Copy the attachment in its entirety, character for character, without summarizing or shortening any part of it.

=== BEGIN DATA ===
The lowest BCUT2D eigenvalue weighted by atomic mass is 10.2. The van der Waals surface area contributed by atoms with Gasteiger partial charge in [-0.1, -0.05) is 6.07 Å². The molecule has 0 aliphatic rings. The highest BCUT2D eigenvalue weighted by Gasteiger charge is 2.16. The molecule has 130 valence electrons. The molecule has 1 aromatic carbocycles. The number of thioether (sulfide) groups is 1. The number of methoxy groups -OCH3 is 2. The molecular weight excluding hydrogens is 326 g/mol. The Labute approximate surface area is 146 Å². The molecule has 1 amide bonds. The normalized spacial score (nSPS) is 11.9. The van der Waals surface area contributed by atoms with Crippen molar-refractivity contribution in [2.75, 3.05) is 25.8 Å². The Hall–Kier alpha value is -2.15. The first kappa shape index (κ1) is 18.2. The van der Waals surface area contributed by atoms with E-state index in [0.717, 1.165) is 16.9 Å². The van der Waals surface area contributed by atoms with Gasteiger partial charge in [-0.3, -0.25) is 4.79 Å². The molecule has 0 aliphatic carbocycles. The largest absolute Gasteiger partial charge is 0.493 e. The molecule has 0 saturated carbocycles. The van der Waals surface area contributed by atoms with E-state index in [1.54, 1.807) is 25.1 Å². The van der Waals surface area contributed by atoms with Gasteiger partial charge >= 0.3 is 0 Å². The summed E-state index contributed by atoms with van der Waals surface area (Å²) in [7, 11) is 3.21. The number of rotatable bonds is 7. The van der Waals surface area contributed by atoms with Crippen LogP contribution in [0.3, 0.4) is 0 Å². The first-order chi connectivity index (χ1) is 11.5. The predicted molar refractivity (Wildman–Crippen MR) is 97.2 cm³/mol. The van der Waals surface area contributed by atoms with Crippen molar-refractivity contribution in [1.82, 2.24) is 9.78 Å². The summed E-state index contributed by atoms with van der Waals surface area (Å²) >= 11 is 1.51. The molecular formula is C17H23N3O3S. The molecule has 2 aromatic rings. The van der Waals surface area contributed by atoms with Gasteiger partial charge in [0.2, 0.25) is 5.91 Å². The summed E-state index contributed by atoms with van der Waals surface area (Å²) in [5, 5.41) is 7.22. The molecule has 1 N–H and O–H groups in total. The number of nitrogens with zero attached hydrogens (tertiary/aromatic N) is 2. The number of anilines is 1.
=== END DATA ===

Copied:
The lowest BCUT2D eigenvalue weighted by atomic mass is 10.2. The van der Waals surface area contributed by atoms with Gasteiger partial charge in [-0.1, -0.05) is 6.07 Å². The molecule has 0 aliphatic rings. The highest BCUT2D eigenvalue weighted by Gasteiger charge is 2.16. The molecule has 130 valence electrons. The molecule has 1 aromatic carbocycles. The number of thioether (sulfide) groups is 1. The number of methoxy groups -OCH3 is 2. The molecular weight excluding hydrogens is 326 g/mol. The Labute approximate surface area is 146 Å². The molecule has 1 amide bonds. The normalized spacial score (nSPS) is 11.9. The van der Waals surface area contributed by atoms with Crippen molar-refractivity contribution in [2.75, 3.05) is 25.8 Å². The Hall–Kier alpha value is -2.15. The first kappa shape index (κ1) is 18.2. The van der Waals surface area contributed by atoms with E-state index in [0.717, 1.165) is 16.9 Å². The van der Waals surface area contributed by atoms with Gasteiger partial charge in [-0.3, -0.25) is 4.79 Å². The molecule has 0 aliphatic carbocycles. The largest absolute Gasteiger partial charge is 0.493 e. The molecule has 0 saturated carbocycles. The van der Waals surface area contributed by atoms with E-state index in [1.54, 1.807) is 25.1 Å². The van der Waals surface area contributed by atoms with Gasteiger partial charge >= 0.3 is 0 Å². The summed E-state index contributed by atoms with van der Waals surface area (Å²) in [7, 11) is 3.21. The number of rotatable bonds is 7. The van der Waals surface area contributed by atoms with Crippen LogP contribution in [0.3, 0.4) is 0 Å². The first-order chi connectivity index (χ1) is 11.5. The predicted molar refractivity (Wildman–Crippen MR) is 97.2 cm³/mol. The van der Waals surface area contributed by atoms with Crippen molar-refractivity contribution in [1.82, 2.24) is 9.78 Å². The summed E-state index contributed by atoms with van der Waals surface area (Å²) >= 11 is 1.51. The molecular formula is C17H23N3O3S. The molecule has 2 aromatic rings. The van der Waals surface area contributed by atoms with Gasteiger partial charge in [0.2, 0.25) is 5.91 Å². The summed E-state index contributed by atoms with van der Waals surface area (Å²) in [5, 5.41) is 7.22. The molecule has 1 N–H and O–H groups in total. The number of nitrogens with zero attached hydrogens (tertiary/aromatic N) is 2. The number of anilines is 1.